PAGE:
Jeff Bezos Explains How Blue Origin Will Prevent Its Rocket Engine From Melting

Look BE-4 you leap

BE-4 test fire
A test fire of the BE-4, Blue Origin's next generation rocket engine.Blue Origin

For all that rocket science gets a reputation for being complicated, it all boils down to some simple concepts. You burn stuff, and spew the resulting gases out a nozzle. Those gases coming out at high speeds push the rocket in the opposite direction.

Of course, it does get more complicated than that. The BE-4, a rocket engine that Blue Origin is developing, uses a preburner to set up that big combustion reaction that generates all those flames and propulsive gases. Basically what the preburner does is it burns a small amount of fuel, and uses the steam from that to drive some pumps that move the fuel—methane and oxygen—into the combustion chamber.

The problem is, that preburner reaction can get hot. Very hot. Like 3,000 degrees Fahrenheit, which is hot enough to melt a lot of rocket parts. In an email to a mailing list, Blue Origin and Amazon.com founder Jeff Bezos explained how Blue Origins works around that. It involves a lot of computer modeling.

Basically, the company has to cool down the steam coming from the pre-burner to about 700 degrees Fahrenheit, otherwise it might melt the turbines that power the pumps that dump fuel into the combustion chamber. To cool it, they mix unburned oxygen gas into the steam. And to make sure the oxygen mixes in thoroughly and there aren't any hotspots, they use a fancy computer modeling system.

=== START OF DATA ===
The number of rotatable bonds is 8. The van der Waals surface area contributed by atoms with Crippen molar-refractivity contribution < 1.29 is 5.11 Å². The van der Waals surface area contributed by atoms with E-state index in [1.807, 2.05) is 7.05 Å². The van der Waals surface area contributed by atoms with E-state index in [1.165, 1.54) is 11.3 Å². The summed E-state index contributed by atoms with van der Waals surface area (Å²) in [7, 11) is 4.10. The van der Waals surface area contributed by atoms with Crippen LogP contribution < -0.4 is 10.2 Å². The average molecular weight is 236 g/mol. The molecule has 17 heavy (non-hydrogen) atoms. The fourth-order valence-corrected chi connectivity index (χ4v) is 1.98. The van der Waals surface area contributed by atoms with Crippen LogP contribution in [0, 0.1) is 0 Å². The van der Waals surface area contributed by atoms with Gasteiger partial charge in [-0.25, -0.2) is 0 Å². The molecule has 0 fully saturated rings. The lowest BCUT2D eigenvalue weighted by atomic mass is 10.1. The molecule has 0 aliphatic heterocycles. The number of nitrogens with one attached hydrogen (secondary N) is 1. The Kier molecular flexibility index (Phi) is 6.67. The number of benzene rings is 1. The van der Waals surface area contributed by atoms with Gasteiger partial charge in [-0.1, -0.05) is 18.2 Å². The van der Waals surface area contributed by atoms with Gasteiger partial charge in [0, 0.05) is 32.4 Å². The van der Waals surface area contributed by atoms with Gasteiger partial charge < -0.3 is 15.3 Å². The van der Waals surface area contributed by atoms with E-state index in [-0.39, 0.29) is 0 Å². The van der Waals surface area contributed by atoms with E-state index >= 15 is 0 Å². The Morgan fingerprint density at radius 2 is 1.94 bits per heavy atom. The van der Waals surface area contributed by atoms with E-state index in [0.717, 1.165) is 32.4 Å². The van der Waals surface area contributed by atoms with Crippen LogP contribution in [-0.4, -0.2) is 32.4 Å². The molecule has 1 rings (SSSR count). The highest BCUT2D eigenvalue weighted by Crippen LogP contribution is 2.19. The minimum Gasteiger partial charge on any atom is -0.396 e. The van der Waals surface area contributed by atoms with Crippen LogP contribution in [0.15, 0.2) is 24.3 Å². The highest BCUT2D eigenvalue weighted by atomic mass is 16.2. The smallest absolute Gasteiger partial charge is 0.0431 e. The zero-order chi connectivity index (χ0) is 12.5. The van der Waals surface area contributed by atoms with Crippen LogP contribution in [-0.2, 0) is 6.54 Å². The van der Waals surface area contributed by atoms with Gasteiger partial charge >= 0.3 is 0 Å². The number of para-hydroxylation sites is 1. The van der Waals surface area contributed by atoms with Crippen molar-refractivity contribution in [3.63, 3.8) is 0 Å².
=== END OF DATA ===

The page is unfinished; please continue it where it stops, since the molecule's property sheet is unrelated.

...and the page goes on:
Model of the BE-4 turbine

Model of the BE-4 turbine

From Bezos' email: Modeling of the BE-4 preburner shows temperature distribution of hot gaseous oxygen entering the turbine.Jeff Bezos/Blue Origin

From Bezos' email:

To design the preburner to provide uniform temperature, we use 3-D Computational Fluid Dynamics (CFD) to model the LNG and liquid oxygen combustion process. CFD predicts fluid behavior by solving the Navier-Stokes equations to describe how the velocity, pressure, temperature, and density of a moving fluid relate. CFD of reacting flows, especially those that also involve a phase change, is much, much harder because it must also solve chemistry along with state equations. Combusting CFD has only become practical with recent advances in chemical physics models and computing power.

And so far, so good, says Bezos. The computer modeling will hopefully cut down on physical testing, saving money and time as the company develops the next-generation rocket engine, which will be used to power the future rockets of both Blue Origin and the industry giant United Launch Alliance.

To date, we’ve completed several million core hours of CFD modeling of BE-4 combustion processes. Modeling of the preburner shows good mixing and temperature uniformity upstream of the turbine. The combustion and temperature data we’ve gathered in our subscale testing correlate with our CFD predictions and show that our preburner sizing and injector element design meet design requirements. The ability to do combusting CFD simulations doesn’t eliminate the need for rigorous testing, but it will significantly shorten the test-fail-fix loop on the test stand. We’ll keep you updated.

The company is hoping to fire up the rocket in stationary tests later this year.